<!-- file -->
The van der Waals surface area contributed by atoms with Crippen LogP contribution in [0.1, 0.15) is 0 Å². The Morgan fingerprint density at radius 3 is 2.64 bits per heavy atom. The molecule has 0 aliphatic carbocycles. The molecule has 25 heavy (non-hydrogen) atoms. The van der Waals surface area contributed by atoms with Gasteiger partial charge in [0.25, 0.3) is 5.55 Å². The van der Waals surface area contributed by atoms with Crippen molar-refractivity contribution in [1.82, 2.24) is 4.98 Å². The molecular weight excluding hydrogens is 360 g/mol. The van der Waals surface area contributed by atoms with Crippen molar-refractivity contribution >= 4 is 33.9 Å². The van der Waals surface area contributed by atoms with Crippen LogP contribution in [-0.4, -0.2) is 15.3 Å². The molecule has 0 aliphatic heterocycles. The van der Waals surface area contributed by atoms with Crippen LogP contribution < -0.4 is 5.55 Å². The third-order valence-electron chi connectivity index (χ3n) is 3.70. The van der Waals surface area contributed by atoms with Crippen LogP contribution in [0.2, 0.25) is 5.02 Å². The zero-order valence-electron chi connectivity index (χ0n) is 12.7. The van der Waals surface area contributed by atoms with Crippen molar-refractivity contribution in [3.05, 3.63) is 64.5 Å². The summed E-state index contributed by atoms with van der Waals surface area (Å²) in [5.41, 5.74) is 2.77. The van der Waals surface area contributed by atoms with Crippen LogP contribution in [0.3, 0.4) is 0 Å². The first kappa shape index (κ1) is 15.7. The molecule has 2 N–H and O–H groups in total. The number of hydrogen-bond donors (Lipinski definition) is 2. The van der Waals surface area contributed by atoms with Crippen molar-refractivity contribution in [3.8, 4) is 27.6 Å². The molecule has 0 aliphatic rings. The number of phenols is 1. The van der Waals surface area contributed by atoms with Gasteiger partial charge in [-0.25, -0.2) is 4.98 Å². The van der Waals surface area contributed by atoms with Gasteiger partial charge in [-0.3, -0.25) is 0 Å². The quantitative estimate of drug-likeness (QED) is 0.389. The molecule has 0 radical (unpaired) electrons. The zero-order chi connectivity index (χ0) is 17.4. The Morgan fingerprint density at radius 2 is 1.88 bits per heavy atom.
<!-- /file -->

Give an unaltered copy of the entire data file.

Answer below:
The van der Waals surface area contributed by atoms with Crippen LogP contribution in [0.1, 0.15) is 0 Å². The Morgan fingerprint density at radius 3 is 2.64 bits per heavy atom. The molecule has 0 aliphatic carbocycles. The molecule has 25 heavy (non-hydrogen) atoms. The van der Waals surface area contributed by atoms with Gasteiger partial charge in [0.25, 0.3) is 5.55 Å². The van der Waals surface area contributed by atoms with Crippen molar-refractivity contribution in [1.82, 2.24) is 4.98 Å². The molecular weight excluding hydrogens is 360 g/mol. The van der Waals surface area contributed by atoms with Crippen molar-refractivity contribution >= 4 is 33.9 Å². The van der Waals surface area contributed by atoms with Crippen LogP contribution in [-0.4, -0.2) is 15.3 Å². The molecule has 0 aliphatic heterocycles. The van der Waals surface area contributed by atoms with Crippen LogP contribution < -0.4 is 5.55 Å². The third-order valence-electron chi connectivity index (χ3n) is 3.70. The van der Waals surface area contributed by atoms with Crippen LogP contribution in [0.2, 0.25) is 5.02 Å². The zero-order valence-electron chi connectivity index (χ0n) is 12.7. The van der Waals surface area contributed by atoms with Crippen molar-refractivity contribution in [3.05, 3.63) is 64.5 Å². The summed E-state index contributed by atoms with van der Waals surface area (Å²) in [5.41, 5.74) is 2.77. The van der Waals surface area contributed by atoms with Crippen LogP contribution in [0.3, 0.4) is 0 Å². The first kappa shape index (κ1) is 15.7. The molecule has 2 N–H and O–H groups in total. The number of hydrogen-bond donors (Lipinski definition) is 2. The van der Waals surface area contributed by atoms with Crippen molar-refractivity contribution in [3.8, 4) is 27.6 Å². The molecule has 0 aliphatic rings. The number of phenols is 1. The van der Waals surface area contributed by atoms with Gasteiger partial charge in [-0.25, -0.2) is 4.98 Å². The van der Waals surface area contributed by atoms with Gasteiger partial charge in [-0.3, -0.25) is 0 Å². The quantitative estimate of drug-likeness (QED) is 0.389. The molecule has 0 radical (unpaired) electrons. The zero-order chi connectivity index (χ0) is 17.4. The Morgan fingerprint density at radius 2 is 1.88 bits per heavy atom.